Guernsey WW2 bunker to open to public
A well-preserved World War 2 bunker in Guernsey will open to the public in the spring.
The bunker near the Halfway was built by the German occupying forces as part of Hitler's Atlantic Wall, which aimed to stop any Allied invasion of Europe.
A range-finding mural and fixtures remain in place in the structure that originally housed an anti-tank gun.
Paul Bourgaize, from historical group Festung Guernsey, said it is in "amazing condition".
He said the reason for the bunker's good condition - it is on the island's exposed east coast - was a mystery.
The doors, grills, German writing and electrical fitting can all still be seen.
Mr Bourgaize said: "We're told this was open for quite some time [after the war] so people were able to come in and out, but for some reason it was left all alone."
The group has restored the inside after digging out the entrance.
Its members will open the bunker and provide information about other defences along Belle Greve Bay during the Visit Guernsey's military themed Heritage Week in May.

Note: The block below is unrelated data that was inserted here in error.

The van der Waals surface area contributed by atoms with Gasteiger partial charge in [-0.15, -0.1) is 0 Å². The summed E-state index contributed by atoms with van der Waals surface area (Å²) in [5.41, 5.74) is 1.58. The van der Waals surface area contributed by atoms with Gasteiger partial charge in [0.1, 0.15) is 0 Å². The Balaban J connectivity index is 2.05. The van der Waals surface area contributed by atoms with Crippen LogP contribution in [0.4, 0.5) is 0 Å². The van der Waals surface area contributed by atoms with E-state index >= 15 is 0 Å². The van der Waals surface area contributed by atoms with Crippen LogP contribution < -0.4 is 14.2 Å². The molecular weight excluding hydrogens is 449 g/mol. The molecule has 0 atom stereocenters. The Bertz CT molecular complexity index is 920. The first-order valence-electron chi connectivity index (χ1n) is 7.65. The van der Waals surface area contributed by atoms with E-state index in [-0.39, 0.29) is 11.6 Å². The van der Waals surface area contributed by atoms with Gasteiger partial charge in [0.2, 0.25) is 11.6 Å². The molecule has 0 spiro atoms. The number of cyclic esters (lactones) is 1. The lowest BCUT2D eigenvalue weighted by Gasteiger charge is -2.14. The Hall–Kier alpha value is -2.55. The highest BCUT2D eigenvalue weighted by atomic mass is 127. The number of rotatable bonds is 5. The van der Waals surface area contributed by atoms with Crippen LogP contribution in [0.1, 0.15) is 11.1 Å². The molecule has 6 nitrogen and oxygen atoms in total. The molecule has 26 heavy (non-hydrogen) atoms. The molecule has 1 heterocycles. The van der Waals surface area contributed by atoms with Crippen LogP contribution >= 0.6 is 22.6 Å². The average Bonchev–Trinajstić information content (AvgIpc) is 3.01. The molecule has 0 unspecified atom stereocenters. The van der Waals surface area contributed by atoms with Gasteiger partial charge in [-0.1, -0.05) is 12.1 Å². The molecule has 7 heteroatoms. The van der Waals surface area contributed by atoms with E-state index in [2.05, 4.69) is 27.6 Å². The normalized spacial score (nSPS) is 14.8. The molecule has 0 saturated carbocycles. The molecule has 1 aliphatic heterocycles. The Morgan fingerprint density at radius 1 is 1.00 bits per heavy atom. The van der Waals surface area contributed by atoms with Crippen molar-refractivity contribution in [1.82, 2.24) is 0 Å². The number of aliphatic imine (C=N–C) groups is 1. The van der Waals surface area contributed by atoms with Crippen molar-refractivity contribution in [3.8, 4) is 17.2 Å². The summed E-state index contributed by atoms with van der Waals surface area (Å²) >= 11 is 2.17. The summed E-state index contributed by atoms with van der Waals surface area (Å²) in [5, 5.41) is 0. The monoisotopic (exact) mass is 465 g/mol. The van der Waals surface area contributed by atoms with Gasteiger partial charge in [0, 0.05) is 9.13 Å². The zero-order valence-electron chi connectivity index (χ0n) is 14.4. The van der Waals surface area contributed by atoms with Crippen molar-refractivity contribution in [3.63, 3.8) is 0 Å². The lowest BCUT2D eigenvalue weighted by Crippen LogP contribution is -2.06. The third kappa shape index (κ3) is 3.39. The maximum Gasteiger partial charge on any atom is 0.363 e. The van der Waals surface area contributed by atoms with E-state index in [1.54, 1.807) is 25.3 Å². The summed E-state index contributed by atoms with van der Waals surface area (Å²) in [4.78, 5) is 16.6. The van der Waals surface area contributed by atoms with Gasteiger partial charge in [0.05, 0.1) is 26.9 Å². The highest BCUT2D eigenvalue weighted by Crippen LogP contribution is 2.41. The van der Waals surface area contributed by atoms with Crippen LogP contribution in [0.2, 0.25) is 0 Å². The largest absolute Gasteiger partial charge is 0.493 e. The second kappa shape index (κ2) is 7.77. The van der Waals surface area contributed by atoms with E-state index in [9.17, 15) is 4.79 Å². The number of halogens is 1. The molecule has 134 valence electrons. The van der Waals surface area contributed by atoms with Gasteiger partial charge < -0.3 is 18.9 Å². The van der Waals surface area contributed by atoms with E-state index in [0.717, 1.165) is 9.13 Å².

Mr Bourgaize said it would allow people to "learn how the defences worked together as well as individually, they were all designed to be mutually self supporting".
Before the bunker was closed the only surviving range board from a 4.7 anti-tank gun bunker was removed and put on display at the German Underground Hospital.
Mr Bourgaize said they knew it was from this bunker using photographic evidence and had created a copy.
He said: "[It] basically gave them all their aiming points, it gave them all the landscape in front and also pieces of paper cut out maybe from a recognition manual showing different types of tanks and landing craft."